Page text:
Florida’s new merit pay law is going to be a “train wreck,” predicts Rick Hess in Ed Week. The new law would end tenure for new teachers and stop districts for paying more for master’s degrees, which Hess supports. But SB 736 also puts the state in charge of how all teachers are evaluated and paid. Micromanaging will stifle innovation, he writes.
If schools are using staff smart–for example, having one fifth-grade teacher do the bulk of math instruction and another take the lead on English language arts–the system breaks down. If schools are piping in virtual instruction, or making heavy use of in-house tutors (a la High Tech High School or Boston’s MATCH School), the system breaks down. If a school adopts New York’s School of One model, with teachers sharing ownership of middle school math instruction in a slew of ways, the system breaks down. In short, SB 736 calls for a “21st century” evaluation and pay system that works only so long as schools cling ever more tightly to the rhythms of the one-teacher-and-twenty-five student classroom of the 19th century. Swell.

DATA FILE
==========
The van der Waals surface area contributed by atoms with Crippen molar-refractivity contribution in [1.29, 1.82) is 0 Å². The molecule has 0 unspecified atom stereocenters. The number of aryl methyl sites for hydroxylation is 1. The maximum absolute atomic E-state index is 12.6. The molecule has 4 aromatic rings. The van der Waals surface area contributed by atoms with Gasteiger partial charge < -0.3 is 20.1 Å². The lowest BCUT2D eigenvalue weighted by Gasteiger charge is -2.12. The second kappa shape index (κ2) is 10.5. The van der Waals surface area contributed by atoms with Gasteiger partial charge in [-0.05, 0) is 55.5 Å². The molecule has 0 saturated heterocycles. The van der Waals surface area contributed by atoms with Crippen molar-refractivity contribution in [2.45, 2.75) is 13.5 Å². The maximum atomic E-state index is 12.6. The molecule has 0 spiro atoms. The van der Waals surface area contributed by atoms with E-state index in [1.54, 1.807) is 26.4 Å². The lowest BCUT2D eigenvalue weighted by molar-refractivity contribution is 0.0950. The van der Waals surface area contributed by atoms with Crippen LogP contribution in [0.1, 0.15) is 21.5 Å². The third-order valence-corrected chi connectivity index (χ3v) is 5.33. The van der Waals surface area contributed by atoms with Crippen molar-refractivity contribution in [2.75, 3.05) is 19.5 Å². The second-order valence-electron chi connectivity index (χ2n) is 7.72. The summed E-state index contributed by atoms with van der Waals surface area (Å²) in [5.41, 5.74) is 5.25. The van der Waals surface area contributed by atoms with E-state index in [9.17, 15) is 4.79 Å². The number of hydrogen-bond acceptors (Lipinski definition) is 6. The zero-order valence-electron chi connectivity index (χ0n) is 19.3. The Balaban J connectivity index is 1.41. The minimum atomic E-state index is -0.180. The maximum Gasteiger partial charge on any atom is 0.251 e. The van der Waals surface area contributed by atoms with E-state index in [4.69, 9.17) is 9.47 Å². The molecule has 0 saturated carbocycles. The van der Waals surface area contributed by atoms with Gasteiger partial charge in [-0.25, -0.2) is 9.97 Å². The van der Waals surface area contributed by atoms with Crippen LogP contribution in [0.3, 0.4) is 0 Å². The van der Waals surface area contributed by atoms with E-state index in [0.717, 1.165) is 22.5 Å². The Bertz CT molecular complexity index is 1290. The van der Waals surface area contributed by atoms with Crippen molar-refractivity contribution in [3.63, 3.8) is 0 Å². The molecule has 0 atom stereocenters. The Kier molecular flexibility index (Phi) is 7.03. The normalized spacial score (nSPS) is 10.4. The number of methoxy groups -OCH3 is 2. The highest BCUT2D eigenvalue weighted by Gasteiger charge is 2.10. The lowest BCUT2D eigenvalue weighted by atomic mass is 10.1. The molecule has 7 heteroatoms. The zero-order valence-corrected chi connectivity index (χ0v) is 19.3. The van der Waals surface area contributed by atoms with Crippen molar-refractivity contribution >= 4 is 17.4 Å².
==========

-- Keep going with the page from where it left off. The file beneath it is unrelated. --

Florida will get a half-baked plan that relies heavily on data of “uncertain reliability, validity or import,” writes Hess.
He quotes Charles Miller, former chair of the Spellings Commission on Higher Education, who writes: “The teacher incentive pay stampede has the makings of a disaster. It’s hard enough in the private sector and incentives always produce unintended consequences and often huge distortions. Imposing incentive pay on individual teachers with inadequate measures onto a culture where it is totally foreign is foolish at worst and merely hopeful at best.”